• by cfalcon ( 779563 )

      You are wedged so firmly on their Johnson that you have finally realized you need a full fledged auto-updating APPLICATION FIREWALL sitting between your computer and the internet just to stop junk from getting out to Microsoft, and you are like SEEMS REASONABLE BRO. Give me a fucking break!

      Riot or use Linux. Don't pretend you can keep up with Patch Tuesday, which will change what settings you need to protect yourself constantly. You are literally and finally at the point where you need a whole BSD or rea

  • Privacy is dead. (Score:3, Interesting)

    by Anonymous Coward on Friday August 14, 2015 @03:34PM (#50318427)

    This battle is lost. No amount of litigation or hacking will change that.

    We would be wise to keep our efforts focused on freedom on the electronic frontier. Keep it legal to do all the things we want to do, because we will not be able to do them in secret.

    It isn't the happiest of realities, but it is still reality.

    • No biggie. Let's just pry into their books in return. Let's make this a two way street, and see what pops.

    • Re: (Score:2, Interesting)

      by Anonymous Coward

      The battle is not lost.

      They don't know me. They have no means of verifying what I tell them. And I do know them, and I know that they'll try and try and try to find a way to make my usage profitable. The only question is, "How can I use their greedy nature to benefit me?"

      First, I need to know what benefit I want. If it's privacy I want, then nothing works better against a myopic panopticon than a disguise of misinformation. We already know they can "see" my usage and other statistics. But they can't verify.

    • by cfalcon ( 779563 )

      >This battle is lost.
      Install Linux, Problem Solved.

      >No amount of litigation or hacking will change that.
      I hear OSX doesn't do this, though you gotta fuck with settings. If Microsoft doesn't recant on this outright heresy, there will be a workaround for those that care and use Windoze, but it will be ugly.

      >We would be wise to keep our efforts focused on freedom on the electronic frontier.
      Install Linux, Problem Solved.

      > Keep it legal to do all the things we want to do, because we will not be able

    • Hacking free software continues to prove fruitful. In fact, some people use it and rely on it for their freedoms (such as Edward Snowden). But proprietary software is long known to be untrustworthy by default, no matter who the proprietor is or what excuse they (or their water carriers) have for denying users software freedom. So there's no gain to be had in a capitulation view. Privacy and other freedoms are worth fighting for and there's plenty of good to be had in the fight. Some of those fights take the

    • This battle is lost. No amount of litigation or hacking will change that.

      Hmm, the battle would appear to be a lot more lost for those joined at the hip and face to the Microsoft ecosystem. From where I sit with my Linux desktop, the battle would appear to be far from lost.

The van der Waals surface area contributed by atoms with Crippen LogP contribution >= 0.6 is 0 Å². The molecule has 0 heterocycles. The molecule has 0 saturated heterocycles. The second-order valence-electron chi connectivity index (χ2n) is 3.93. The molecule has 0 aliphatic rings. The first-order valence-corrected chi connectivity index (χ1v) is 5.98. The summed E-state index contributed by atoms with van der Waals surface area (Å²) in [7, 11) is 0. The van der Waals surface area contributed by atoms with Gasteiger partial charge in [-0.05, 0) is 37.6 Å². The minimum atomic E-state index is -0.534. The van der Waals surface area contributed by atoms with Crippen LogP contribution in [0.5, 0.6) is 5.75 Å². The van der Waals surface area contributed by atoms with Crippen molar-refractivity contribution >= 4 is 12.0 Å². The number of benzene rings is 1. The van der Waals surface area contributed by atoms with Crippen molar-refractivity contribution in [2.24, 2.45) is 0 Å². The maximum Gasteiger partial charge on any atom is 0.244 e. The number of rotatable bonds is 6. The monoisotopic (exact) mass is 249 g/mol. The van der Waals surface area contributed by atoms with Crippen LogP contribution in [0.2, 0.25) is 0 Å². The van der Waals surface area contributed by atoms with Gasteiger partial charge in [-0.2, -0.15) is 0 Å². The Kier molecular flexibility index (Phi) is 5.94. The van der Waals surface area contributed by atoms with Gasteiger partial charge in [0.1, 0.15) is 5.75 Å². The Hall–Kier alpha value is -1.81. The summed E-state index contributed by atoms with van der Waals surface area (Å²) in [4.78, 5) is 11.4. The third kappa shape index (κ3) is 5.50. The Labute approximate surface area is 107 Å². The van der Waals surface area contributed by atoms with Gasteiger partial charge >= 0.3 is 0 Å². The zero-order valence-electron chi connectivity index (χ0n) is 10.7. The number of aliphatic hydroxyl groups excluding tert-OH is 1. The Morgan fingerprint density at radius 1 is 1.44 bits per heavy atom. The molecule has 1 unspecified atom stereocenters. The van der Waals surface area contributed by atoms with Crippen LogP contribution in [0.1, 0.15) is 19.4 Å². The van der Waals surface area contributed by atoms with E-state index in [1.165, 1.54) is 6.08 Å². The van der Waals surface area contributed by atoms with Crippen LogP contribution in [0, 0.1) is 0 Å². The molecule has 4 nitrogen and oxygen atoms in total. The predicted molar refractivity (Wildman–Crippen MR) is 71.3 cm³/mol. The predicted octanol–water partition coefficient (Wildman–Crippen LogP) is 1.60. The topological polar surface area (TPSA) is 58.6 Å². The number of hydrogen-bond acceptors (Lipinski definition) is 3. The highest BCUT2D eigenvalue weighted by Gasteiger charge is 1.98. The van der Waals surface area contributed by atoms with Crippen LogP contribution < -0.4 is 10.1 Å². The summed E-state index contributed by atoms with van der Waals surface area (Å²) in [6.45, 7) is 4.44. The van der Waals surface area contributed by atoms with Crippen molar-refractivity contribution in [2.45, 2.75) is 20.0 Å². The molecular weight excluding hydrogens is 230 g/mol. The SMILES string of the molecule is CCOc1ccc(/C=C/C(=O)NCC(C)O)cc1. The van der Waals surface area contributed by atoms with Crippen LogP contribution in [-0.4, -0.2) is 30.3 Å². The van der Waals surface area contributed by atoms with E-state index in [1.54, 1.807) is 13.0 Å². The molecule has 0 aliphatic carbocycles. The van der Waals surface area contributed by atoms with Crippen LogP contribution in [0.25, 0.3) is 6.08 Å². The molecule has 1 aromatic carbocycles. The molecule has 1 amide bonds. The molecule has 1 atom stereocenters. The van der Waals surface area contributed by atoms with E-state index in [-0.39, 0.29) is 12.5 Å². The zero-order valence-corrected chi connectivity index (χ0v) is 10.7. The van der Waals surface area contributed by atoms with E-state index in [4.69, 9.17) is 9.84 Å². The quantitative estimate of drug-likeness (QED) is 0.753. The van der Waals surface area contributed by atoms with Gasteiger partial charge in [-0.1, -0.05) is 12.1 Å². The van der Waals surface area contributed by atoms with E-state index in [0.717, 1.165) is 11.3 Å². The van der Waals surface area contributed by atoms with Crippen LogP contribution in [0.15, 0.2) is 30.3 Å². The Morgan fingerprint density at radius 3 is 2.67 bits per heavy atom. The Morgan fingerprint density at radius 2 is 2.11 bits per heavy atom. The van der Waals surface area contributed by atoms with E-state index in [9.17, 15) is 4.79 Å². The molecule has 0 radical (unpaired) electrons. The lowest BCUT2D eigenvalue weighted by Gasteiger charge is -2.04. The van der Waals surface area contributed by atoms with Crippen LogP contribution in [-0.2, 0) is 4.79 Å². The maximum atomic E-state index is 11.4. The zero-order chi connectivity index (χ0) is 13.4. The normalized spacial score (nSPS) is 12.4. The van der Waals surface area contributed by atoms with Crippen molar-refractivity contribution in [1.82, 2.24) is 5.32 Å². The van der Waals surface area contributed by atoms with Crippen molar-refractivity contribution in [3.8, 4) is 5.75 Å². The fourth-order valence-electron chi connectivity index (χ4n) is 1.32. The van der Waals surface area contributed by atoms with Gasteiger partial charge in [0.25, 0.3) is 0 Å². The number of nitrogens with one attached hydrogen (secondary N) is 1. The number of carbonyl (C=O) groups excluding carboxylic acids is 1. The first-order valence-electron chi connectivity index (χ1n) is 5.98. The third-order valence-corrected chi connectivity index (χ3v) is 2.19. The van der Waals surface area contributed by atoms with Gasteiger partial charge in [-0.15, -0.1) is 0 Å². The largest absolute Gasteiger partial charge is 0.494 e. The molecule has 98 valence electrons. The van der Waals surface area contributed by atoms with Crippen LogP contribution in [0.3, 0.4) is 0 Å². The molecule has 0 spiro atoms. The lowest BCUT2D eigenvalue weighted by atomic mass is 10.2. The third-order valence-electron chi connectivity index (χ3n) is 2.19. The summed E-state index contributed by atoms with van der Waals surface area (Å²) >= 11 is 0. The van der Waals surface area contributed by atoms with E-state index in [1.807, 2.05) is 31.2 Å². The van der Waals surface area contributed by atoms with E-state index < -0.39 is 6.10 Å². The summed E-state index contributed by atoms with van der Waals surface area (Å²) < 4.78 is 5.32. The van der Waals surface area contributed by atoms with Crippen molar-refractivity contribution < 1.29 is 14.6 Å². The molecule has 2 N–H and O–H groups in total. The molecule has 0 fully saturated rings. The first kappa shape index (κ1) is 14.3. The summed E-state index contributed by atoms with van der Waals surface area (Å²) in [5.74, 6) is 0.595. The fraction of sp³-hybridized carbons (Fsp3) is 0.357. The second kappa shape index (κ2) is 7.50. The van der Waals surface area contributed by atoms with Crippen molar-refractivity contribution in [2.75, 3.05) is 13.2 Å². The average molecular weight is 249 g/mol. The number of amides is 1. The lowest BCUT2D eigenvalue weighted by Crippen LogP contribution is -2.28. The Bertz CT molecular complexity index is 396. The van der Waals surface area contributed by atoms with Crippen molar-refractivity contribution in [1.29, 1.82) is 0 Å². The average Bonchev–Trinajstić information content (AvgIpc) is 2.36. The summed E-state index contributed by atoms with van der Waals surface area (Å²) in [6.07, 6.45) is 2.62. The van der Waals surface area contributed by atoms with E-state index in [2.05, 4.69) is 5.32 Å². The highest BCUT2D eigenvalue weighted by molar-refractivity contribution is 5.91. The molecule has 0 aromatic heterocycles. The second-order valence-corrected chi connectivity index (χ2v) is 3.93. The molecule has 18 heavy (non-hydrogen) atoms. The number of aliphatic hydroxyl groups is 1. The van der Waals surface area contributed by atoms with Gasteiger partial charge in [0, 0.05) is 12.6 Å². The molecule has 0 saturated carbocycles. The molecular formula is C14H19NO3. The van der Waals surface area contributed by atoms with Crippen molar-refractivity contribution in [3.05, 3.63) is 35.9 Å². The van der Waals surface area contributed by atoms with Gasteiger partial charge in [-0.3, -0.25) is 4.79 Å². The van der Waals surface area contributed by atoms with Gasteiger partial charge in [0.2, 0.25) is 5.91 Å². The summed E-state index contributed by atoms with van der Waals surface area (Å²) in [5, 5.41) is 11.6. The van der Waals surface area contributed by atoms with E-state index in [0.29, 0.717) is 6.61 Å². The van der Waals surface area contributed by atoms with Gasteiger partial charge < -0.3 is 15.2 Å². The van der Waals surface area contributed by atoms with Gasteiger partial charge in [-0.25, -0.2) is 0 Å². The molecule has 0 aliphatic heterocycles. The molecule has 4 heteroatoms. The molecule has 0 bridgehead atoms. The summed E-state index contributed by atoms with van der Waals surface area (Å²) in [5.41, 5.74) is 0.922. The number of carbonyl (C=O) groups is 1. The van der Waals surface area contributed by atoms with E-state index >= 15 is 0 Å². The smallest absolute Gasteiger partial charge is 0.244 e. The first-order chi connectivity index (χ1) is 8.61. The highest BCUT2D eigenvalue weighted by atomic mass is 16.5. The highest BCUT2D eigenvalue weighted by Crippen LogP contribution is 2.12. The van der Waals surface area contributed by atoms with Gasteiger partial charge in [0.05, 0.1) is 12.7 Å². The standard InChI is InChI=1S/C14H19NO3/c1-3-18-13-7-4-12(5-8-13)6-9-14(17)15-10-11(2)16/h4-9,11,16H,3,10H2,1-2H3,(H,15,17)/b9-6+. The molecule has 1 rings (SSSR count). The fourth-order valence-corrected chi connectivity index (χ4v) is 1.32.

• by rtb61 ( 674572 )

      Now this http://store.steampowered.com/... [steampowered.com] makes a whole lot more sense. Obviously Steam paid attention to the most important thing about windows, the only binding power computer users to windows was high end games and power users will never ever accept privacy invasive practices on a desktop. Mobile phone invasiveness causes grumbles but hey you can always use you desktop or notebook instead for secure oh wait, FUCK YOU MICROSOFT ;D. So Linux for the internet and work and Steam for gaming, so how long bef

    • This battle is lost. No amount of litigation or hacking will change that.

      Lost sales will.

  • by Anonymous Coward on Friday August 14, 2015 @03:34PM (#50318433)

    Same as the old Microsoft.

  • Haven't we see a post like this ever day since launch?
  • Group Policy explains if you try it on other editions it will act as if set to Basic.
    • by Blue Stone ( 582566 ) on Friday August 14, 2015 @04:43PM (#50318919) Homepage Journal

      Windows 8 was a fuck up because of the UI.

      It looks like Microsoft said, with 10, let's just go deeper and fuck up the user's privacy instead.

      The more I hear about 10, the less it looks like a saviour to Windows woes and the more it looks like an even bigger disaster.

      • by cfalcon ( 779563 )

        It is hands down the biggest disaster in computing history. The interesting part is how Enterprise will, eventually, not have any of these spyware bugs, so the challenge for the die hard win-heads will be to pirate and use Enterprise. I'm not really sure if it counts as piracy- you're really just looking for the patch set of the OS you are buying (Pro) that doesn't upload every little thing you do to Microsoft, and since the only entities with privacy rights are corporations, you have to use the stuff mea

  • It's good these posts come out, but having worked with it, it's probably just a case of some calls that didn't check for the telemetry lockdown registry key. Say what you will, but it's not likely they have a secret cabal going to collect which live tiles you resized to "large" or unpinned. There's enough of us that either ride with defaults or are actually OK with them learning how to make a better OS based on how we use it. Given how rushed it was on the last few months fixing major issues, it doesn't sur
    • It's good these posts come out, but having worked with it, it's probably just a case of some calls that didn't check for the telemetry lockdown registry key.